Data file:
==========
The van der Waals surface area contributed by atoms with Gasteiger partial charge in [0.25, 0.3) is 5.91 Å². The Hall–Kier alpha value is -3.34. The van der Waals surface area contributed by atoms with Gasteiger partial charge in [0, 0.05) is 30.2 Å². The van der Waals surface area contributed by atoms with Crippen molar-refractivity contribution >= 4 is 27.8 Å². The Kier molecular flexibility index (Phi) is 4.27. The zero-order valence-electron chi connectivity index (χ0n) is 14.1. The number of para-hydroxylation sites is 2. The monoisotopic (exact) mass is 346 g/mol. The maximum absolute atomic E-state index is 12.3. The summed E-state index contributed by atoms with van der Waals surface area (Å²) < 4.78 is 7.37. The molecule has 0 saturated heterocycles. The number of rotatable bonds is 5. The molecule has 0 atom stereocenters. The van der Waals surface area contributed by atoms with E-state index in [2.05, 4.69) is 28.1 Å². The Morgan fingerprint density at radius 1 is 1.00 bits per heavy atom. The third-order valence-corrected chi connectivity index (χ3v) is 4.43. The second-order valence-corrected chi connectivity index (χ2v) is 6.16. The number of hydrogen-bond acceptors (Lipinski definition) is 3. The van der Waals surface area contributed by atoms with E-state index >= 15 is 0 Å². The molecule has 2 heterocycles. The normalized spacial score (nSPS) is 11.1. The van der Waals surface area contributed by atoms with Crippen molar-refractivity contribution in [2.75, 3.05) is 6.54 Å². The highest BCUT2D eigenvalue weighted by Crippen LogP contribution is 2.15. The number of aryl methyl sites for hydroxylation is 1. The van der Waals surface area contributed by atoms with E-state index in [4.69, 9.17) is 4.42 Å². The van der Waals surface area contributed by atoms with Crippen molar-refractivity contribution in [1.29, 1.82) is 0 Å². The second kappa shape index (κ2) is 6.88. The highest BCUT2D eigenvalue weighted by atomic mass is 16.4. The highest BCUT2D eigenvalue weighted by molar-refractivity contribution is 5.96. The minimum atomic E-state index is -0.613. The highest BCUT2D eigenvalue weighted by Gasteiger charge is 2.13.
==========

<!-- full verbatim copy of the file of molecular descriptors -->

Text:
The van der Waals surface area contributed by atoms with Gasteiger partial charge in [0.25, 0.3) is 5.91 Å². The Hall–Kier alpha value is -3.34. The van der Waals surface area contributed by atoms with Gasteiger partial charge in [0, 0.05) is 30.2 Å². The van der Waals surface area contributed by atoms with Crippen molar-refractivity contribution >= 4 is 27.8 Å². The Kier molecular flexibility index (Phi) is 4.27. The zero-order valence-electron chi connectivity index (χ0n) is 14.1. The number of para-hydroxylation sites is 2. The monoisotopic (exact) mass is 346 g/mol. The maximum absolute atomic E-state index is 12.3. The summed E-state index contributed by atoms with van der Waals surface area (Å²) < 4.78 is 7.37. The molecule has 0 saturated heterocycles. The number of rotatable bonds is 5. The molecule has 0 atom stereocenters. The van der Waals surface area contributed by atoms with E-state index in [2.05, 4.69) is 28.1 Å². The Morgan fingerprint density at radius 1 is 1.00 bits per heavy atom. The third-order valence-corrected chi connectivity index (χ3v) is 4.43. The second-order valence-corrected chi connectivity index (χ2v) is 6.16. The number of hydrogen-bond acceptors (Lipinski definition) is 3. The van der Waals surface area contributed by atoms with E-state index >= 15 is 0 Å². The molecule has 2 heterocycles. The normalized spacial score (nSPS) is 11.1. The van der Waals surface area contributed by atoms with Crippen molar-refractivity contribution in [2.75, 3.05) is 6.54 Å². The highest BCUT2D eigenvalue weighted by Crippen LogP contribution is 2.15. The number of aryl methyl sites for hydroxylation is 1. The van der Waals surface area contributed by atoms with E-state index in [4.69, 9.17) is 4.42 Å². The van der Waals surface area contributed by atoms with Crippen molar-refractivity contribution in [1.29, 1.82) is 0 Å². The second kappa shape index (κ2) is 6.88. The highest BCUT2D eigenvalue weighted by atomic mass is 16.4. The highest BCUT2D eigenvalue weighted by molar-refractivity contribution is 5.96. The minimum atomic E-state index is -0.613. The highest BCUT2D eigenvalue weighted by Gasteiger charge is 2.13.